Jean Brender, Ph.D., RN

(COLLEGE STATION, TX) — Women who take drugs that are secondary or tertiary amines in early pregnancy may be at increased risk of having babies with neural tube defects, especially if the mothers also have higher intakes of dietary nitrites, notes a team of investigators that includes the Texas A&M Health Science Center (TAMHSC) School of Rural Public Health.

Jean Brender, Ph.D., RN, associate dean of research at the TAMHSC-School of Rural Public Health, is principal investigator on the project and lead author on the study published as an advance access article Nov. 1 in the journal American Journal of Epidemiology. The paper is part of a project funded by the National Institute of Environmental Sciences on “Nitrates, nitrites, nitrosatable drugs, and risk of selected birth defects.”  Other study contributors include the Boston University Slone Epidemiology Unit, University of Iowa College of Public Health and Texas Department of State Health Services.

“These findings underscore the importance of women taking a daily multivitamin supplement during their childbearing years and checking with their health care provider before taking medications while pregnant,” Dr. Brender states.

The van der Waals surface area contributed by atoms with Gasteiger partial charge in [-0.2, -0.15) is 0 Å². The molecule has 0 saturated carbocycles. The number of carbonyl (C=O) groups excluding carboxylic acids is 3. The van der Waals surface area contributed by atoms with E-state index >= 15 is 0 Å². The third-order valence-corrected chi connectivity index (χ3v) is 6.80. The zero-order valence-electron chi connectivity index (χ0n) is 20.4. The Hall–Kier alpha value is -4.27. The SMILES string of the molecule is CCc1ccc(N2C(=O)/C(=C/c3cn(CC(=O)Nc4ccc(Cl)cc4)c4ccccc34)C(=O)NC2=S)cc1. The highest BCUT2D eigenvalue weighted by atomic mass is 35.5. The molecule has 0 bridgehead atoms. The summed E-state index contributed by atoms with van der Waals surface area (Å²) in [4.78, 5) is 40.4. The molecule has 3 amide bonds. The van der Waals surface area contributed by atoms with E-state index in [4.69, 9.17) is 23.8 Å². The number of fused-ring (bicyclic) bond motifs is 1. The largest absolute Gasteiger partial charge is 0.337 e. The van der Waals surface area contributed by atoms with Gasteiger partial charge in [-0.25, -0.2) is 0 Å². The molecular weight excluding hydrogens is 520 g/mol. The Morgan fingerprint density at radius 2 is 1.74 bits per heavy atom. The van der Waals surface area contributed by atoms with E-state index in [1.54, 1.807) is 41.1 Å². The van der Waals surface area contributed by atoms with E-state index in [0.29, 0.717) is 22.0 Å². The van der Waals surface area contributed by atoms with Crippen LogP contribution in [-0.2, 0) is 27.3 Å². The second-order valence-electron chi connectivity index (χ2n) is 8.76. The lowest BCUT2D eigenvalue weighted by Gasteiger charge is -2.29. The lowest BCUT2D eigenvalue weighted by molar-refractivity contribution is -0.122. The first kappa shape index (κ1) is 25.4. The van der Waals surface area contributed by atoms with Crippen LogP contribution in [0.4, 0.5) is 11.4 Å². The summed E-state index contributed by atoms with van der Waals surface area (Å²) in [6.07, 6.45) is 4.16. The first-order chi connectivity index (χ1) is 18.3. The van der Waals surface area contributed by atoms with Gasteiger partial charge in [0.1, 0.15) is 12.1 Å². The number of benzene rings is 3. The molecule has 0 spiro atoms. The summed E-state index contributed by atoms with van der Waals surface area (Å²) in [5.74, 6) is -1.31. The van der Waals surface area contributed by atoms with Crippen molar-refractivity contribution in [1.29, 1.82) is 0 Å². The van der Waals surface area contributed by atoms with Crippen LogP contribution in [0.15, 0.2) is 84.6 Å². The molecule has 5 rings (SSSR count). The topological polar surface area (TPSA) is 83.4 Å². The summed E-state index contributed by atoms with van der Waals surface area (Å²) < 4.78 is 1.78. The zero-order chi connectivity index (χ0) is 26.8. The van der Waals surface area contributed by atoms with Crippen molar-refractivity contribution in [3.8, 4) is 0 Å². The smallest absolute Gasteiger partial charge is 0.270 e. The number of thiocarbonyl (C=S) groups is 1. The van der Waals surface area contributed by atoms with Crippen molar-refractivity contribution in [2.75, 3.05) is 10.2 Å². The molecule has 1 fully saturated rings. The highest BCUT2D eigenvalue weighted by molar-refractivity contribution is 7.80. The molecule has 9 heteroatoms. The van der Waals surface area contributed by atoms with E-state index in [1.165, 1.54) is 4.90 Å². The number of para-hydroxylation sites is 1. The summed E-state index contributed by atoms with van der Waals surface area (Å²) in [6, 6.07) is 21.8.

Using data from the U.S. Centers for Disease Control and Prevention National Birth Defects Prevention Study, the investigators classified drugs taken by the study population located in 10 states around conception according to their nitrosatability (a drug’s ability to react with nitrite in the stomach to form nitrosamines and nitrosamides). They also estimated daily intake of dietary nitrate and nitrite from a food frequency questionnaire.

The strongest associations between drugs classified as tertiary amines and anencephaly in offspring were observed in women with the highest estimated dietary intake of total nitrite. Risk for anencephaly associated with this type of drug exposure appeared lessened if the women also took daily a supplement with vitamin C during the first month of pregnancy.
Another study published from this project earlier this year in Birth Defects Research Part A: Clinical and Molecular Teratology indicated five of the 10 most commonly taken nitrosatable drugs in this study population were available over the counter.

Co-authors on the paper included Martha Werler, Ph.D., and Katherine Kelley (Boston University); Ann Vuong, Mayura Shinde, Qi Zheng, Ph.D., John Huber Jr., Ph.D., Joseph Sharkey, Ph.D., John S. Griesenbeck, Dr.P.H. (Texas A&M Health Science Center); Paul Romitti, Ph.D. (University of Iowa); and Peter Langlois, Ph.D., Lucina Suarez, Ph.D., and Mark Canfield, Ph.D. (Texas Department of State Health Services).

— Rae Lynn Mitchell